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More Than Just the "Restraint Class"

By Theresa Maez | 0 comments
restraint class

At Academy School District #20, we have embraced the CPI philosophy of Care, Welfare, Safety, and SecuritySM for more than 13 years. When Nonviolent Crisis Intervention® training was first introduced to our staff, some were skeptical and some were referring to the program as the "restraint class."

 

Once the course was presented, the concepts that behavior does not occur in isolation, that staff should look for patterns, and that staff have the ability to intervene early, allowed staff to begin seeing behavior differently. Our district is fortunate to have eight CPI Certified Instructors who are passionate about the philosophy of Care, Welfare, Safety, and SecuritySM.

 

In the beginning of our implementation, we primarily trained special education staff. However, the word soon spread and now we are training administrators, regular education staff, and the entire staff in a few of our schools. Staff also attend yearly refreshers.

 

Over the years, we have seen a decrease in physical intervention across our school district, as staff are better prepared to de-escalate students with verbal interventions and recognize how the behavior relates to the CPI Crisis Development ModelSM.

 

Our staff are more aware of early interventions and are better equipped to manage acting-out behaviors. When physical intervention is used, trained staff are required to complete the necessary documentation. The intervention must comply with both CPI standards and Academy School District 20 policy.

 

Our positive behavior staff, which includes CPI Certified Instructors, review this documentation. Our Instructors are available to visit schools as well as the classroom, problem solve with trained staff, and fine-tune the interventions. We have also been called to different buildings to problem solve ways to de-escalate and maintain safety with specific students. This may involve verbal de-escalation, removing things from the environment, facilitating room clears, and learning how to maintain physical safety during restraint based on the individual student’s needs and behaviors. We also incorporate this information into our future trainings.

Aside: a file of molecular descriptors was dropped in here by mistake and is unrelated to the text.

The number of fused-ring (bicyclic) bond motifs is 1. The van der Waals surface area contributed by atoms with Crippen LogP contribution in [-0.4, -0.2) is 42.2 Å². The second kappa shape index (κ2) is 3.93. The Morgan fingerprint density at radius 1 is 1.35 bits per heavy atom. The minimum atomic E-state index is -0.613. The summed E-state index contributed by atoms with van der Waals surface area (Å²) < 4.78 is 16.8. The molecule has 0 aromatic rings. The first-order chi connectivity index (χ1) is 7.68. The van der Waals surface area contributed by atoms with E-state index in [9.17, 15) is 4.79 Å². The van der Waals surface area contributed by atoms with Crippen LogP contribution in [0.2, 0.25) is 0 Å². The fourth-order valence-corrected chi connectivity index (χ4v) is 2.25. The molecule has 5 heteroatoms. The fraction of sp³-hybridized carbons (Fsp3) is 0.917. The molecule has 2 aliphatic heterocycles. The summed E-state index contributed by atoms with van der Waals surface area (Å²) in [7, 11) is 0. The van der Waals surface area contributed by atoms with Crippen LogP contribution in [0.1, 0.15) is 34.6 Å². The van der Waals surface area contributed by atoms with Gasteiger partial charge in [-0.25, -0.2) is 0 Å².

It is refreshing to hear from our staff that the course is very beneficial when interacting with our students with special needs, autism, and emotional problems. We hear on a recurring basis how confident and reassured staff have become with our annual refreshers and training. It is good to hear the accounts of what is working and what is needed to improve our interventions.

 

The energy and enthusiasm that the staff exhibit is invigorating to me as an Instructor. The one-on-one problem solving that we Instructors offer to our staff is invaluable, and the staff confidence has increased after reviewing their interventions with our Instructors.

 

The CPI COPING ModelSM has been instrumental for problem-solving. Staff are more able to identify what's working and what changes need to be made. With these tools, we have noticed that fewer physical interventions are needed in our schools. No longer is physical intervention staff’s first thought.

 

Needless to say, the danger of physically intervening is a major concern. There is always a danger present to the student, as well as the staff. The danger of restraint-related positional asphyxia is ever-present, and our trained staff are very aware of the danger.

 

Trained staff members are also much more aware of the fact that they cannot make anyone do something he or she does not want to do. We can only set up a structure for learning to take place. The challenging, aggressive, and violent behavior our staff are faced with on a daily basis is the major reason I am very passionate as a Nonviolent Crisis Intervention® Certified Instructor.

 

I want to give staff members the opportunity to have as many resources as possible available to them. As an Instructor, I find it exciting to hear what's working in the classrooms. No longer thinking that a physical intervention is the only option, trained staff are able to view behavior more positively.

 

At the annual refresher classes, it's invigorating to experience the problem solving that's shared among staff. Staff members share how the training has been applied and is working in their buildings. They also share strategies with others: "You might try this at your building."

 

The staff are now more aware that Nonviolent Crisis Intervention® training is the program that teaches us how to avoid a physical intervention by focusing on early verbal intervention. It is so much more than the "restraint class."

Theresa Maez is a Master Level CPI Certified Instructor for Academy School District #20 in Colorado Springs, CO.

This article was originally published in the September 2009 issue of the Journal of Safe Management of Disruptive and Assaultive Behavior. Certified Instructors, log in to read more JSM articles.

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